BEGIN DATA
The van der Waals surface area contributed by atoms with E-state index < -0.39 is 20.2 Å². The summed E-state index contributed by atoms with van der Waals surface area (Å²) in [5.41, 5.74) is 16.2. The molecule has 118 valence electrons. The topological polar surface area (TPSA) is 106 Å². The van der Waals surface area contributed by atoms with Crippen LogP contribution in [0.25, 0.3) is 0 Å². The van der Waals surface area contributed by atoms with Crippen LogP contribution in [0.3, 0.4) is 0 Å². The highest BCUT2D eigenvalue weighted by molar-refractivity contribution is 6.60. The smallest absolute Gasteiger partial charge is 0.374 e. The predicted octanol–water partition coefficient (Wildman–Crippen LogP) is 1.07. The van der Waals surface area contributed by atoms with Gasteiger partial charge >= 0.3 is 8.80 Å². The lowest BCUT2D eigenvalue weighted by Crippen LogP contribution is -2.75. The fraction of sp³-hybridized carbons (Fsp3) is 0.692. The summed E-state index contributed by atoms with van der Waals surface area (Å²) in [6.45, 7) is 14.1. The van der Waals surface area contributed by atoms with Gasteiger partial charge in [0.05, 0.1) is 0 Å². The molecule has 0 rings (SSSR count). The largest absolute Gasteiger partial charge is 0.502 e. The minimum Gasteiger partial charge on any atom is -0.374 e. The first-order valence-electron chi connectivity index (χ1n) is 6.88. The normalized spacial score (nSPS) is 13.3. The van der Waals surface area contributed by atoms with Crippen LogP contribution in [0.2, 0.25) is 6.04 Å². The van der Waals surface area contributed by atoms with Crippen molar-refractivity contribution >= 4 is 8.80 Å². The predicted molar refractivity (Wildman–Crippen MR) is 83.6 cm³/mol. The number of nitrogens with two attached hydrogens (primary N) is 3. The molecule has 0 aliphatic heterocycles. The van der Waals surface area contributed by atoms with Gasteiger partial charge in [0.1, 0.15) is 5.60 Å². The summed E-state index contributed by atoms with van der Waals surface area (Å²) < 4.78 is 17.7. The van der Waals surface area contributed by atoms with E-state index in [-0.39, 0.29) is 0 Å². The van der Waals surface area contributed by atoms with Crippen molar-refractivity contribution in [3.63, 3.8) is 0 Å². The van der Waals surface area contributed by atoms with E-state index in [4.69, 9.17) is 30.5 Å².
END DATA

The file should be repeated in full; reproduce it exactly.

The van der Waals surface area contributed by atoms with E-state index < -0.39 is 20.2 Å². The summed E-state index contributed by atoms with van der Waals surface area (Å²) in [5.41, 5.74) is 16.2. The molecule has 118 valence electrons. The topological polar surface area (TPSA) is 106 Å². The van der Waals surface area contributed by atoms with Crippen LogP contribution in [0.25, 0.3) is 0 Å². The van der Waals surface area contributed by atoms with Crippen LogP contribution in [0.3, 0.4) is 0 Å². The highest BCUT2D eigenvalue weighted by molar-refractivity contribution is 6.60. The smallest absolute Gasteiger partial charge is 0.374 e. The predicted octanol–water partition coefficient (Wildman–Crippen LogP) is 1.07. The van der Waals surface area contributed by atoms with Gasteiger partial charge >= 0.3 is 8.80 Å². The lowest BCUT2D eigenvalue weighted by Crippen LogP contribution is -2.75. The fraction of sp³-hybridized carbons (Fsp3) is 0.692. The summed E-state index contributed by atoms with van der Waals surface area (Å²) in [6.45, 7) is 14.1. The van der Waals surface area contributed by atoms with Gasteiger partial charge in [0.05, 0.1) is 0 Å². The molecule has 0 rings (SSSR count). The largest absolute Gasteiger partial charge is 0.502 e. The minimum Gasteiger partial charge on any atom is -0.374 e. The first-order valence-electron chi connectivity index (χ1n) is 6.88. The normalized spacial score (nSPS) is 13.3. The van der Waals surface area contributed by atoms with Crippen LogP contribution in [0.2, 0.25) is 6.04 Å². The van der Waals surface area contributed by atoms with Crippen molar-refractivity contribution >= 4 is 8.80 Å². The predicted molar refractivity (Wildman–Crippen MR) is 83.6 cm³/mol. The number of nitrogens with two attached hydrogens (primary N) is 3. The molecule has 0 aliphatic heterocycles. The van der Waals surface area contributed by atoms with Gasteiger partial charge in [0.1, 0.15) is 5.60 Å². The summed E-state index contributed by atoms with van der Waals surface area (Å²) < 4.78 is 17.7. The van der Waals surface area contributed by atoms with E-state index in [-0.39, 0.29) is 0 Å². The van der Waals surface area contributed by atoms with Crippen molar-refractivity contribution in [3.63, 3.8) is 0 Å². The van der Waals surface area contributed by atoms with E-state index in [4.69, 9.17) is 30.5 Å².